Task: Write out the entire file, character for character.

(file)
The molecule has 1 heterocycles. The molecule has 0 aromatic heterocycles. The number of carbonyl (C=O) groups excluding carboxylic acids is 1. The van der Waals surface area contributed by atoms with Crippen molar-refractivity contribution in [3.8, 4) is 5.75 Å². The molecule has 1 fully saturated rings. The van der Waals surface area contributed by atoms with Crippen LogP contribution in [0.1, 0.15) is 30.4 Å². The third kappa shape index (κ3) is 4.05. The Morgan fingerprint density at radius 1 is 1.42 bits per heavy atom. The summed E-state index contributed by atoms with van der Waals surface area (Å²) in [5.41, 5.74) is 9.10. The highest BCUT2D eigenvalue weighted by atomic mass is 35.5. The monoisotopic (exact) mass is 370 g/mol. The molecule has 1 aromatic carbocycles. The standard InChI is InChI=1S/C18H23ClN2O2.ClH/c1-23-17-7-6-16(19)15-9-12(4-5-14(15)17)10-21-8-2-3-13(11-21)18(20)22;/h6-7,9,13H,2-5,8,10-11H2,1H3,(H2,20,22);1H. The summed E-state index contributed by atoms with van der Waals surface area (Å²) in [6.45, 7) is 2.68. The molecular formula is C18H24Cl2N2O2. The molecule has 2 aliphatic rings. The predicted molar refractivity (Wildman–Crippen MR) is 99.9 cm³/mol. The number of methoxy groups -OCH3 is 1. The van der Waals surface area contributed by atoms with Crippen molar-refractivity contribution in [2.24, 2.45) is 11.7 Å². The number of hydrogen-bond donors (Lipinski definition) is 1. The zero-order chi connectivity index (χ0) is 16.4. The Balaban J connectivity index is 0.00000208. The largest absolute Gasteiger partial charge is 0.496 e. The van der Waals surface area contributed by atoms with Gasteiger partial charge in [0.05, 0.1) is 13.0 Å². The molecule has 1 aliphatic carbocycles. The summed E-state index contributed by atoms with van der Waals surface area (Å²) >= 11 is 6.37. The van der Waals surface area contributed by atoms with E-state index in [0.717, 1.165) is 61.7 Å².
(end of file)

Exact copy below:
The molecule has 1 heterocycles. The molecule has 0 aromatic heterocycles. The number of carbonyl (C=O) groups excluding carboxylic acids is 1. The van der Waals surface area contributed by atoms with Crippen molar-refractivity contribution in [3.8, 4) is 5.75 Å². The molecule has 1 fully saturated rings. The van der Waals surface area contributed by atoms with Crippen LogP contribution in [0.1, 0.15) is 30.4 Å². The third kappa shape index (κ3) is 4.05. The Morgan fingerprint density at radius 1 is 1.42 bits per heavy atom. The summed E-state index contributed by atoms with van der Waals surface area (Å²) in [5.41, 5.74) is 9.10. The highest BCUT2D eigenvalue weighted by atomic mass is 35.5. The monoisotopic (exact) mass is 370 g/mol. The molecule has 1 aromatic carbocycles. The standard InChI is InChI=1S/C18H23ClN2O2.ClH/c1-23-17-7-6-16(19)15-9-12(4-5-14(15)17)10-21-8-2-3-13(11-21)18(20)22;/h6-7,9,13H,2-5,8,10-11H2,1H3,(H2,20,22);1H. The summed E-state index contributed by atoms with van der Waals surface area (Å²) in [6.45, 7) is 2.68. The molecular formula is C18H24Cl2N2O2. The molecule has 2 aliphatic rings. The predicted molar refractivity (Wildman–Crippen MR) is 99.9 cm³/mol. The number of methoxy groups -OCH3 is 1. The van der Waals surface area contributed by atoms with Crippen molar-refractivity contribution in [2.24, 2.45) is 11.7 Å². The number of hydrogen-bond donors (Lipinski definition) is 1. The zero-order chi connectivity index (χ0) is 16.4. The Balaban J connectivity index is 0.00000208. The largest absolute Gasteiger partial charge is 0.496 e. The van der Waals surface area contributed by atoms with Gasteiger partial charge in [0.05, 0.1) is 13.0 Å². The molecule has 1 aliphatic carbocycles. The summed E-state index contributed by atoms with van der Waals surface area (Å²) >= 11 is 6.37. The van der Waals surface area contributed by atoms with E-state index in [0.717, 1.165) is 61.7 Å².